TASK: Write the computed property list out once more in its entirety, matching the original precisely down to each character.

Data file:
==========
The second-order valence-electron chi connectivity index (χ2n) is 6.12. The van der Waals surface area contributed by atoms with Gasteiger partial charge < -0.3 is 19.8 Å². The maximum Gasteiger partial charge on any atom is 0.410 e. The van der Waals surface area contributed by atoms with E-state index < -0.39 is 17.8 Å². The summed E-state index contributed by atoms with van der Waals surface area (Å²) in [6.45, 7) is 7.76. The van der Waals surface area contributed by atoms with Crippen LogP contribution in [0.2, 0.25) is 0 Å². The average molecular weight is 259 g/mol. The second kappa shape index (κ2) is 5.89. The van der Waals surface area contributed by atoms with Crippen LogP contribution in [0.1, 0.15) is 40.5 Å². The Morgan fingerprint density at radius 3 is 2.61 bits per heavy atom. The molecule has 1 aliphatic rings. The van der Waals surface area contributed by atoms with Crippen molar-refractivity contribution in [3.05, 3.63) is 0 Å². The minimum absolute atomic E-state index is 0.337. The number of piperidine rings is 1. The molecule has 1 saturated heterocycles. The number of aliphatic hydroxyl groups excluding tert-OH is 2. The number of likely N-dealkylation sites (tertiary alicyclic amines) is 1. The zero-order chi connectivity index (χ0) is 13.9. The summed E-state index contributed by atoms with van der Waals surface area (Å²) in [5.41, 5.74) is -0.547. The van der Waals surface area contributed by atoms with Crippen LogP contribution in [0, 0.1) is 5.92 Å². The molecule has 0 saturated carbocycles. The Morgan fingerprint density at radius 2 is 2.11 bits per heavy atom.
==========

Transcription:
The second-order valence-electron chi connectivity index (χ2n) is 6.12. The van der Waals surface area contributed by atoms with Gasteiger partial charge < -0.3 is 19.8 Å². The maximum Gasteiger partial charge on any atom is 0.410 e. The van der Waals surface area contributed by atoms with E-state index < -0.39 is 17.8 Å². The summed E-state index contributed by atoms with van der Waals surface area (Å²) in [6.45, 7) is 7.76. The van der Waals surface area contributed by atoms with Crippen LogP contribution in [0.2, 0.25) is 0 Å². The average molecular weight is 259 g/mol. The second kappa shape index (κ2) is 5.89. The van der Waals surface area contributed by atoms with Crippen LogP contribution in [0.1, 0.15) is 40.5 Å². The Morgan fingerprint density at radius 3 is 2.61 bits per heavy atom. The molecule has 1 aliphatic rings. The van der Waals surface area contributed by atoms with Crippen molar-refractivity contribution in [3.05, 3.63) is 0 Å². The minimum absolute atomic E-state index is 0.337. The number of piperidine rings is 1. The molecule has 1 saturated heterocycles. The number of aliphatic hydroxyl groups excluding tert-OH is 2. The number of likely N-dealkylation sites (tertiary alicyclic amines) is 1. The zero-order chi connectivity index (χ0) is 13.9. The summed E-state index contributed by atoms with van der Waals surface area (Å²) in [5.41, 5.74) is -0.547. The van der Waals surface area contributed by atoms with Crippen LogP contribution in [0, 0.1) is 5.92 Å². The molecule has 0 saturated carbocycles. The Morgan fingerprint density at radius 2 is 2.11 bits per heavy atom.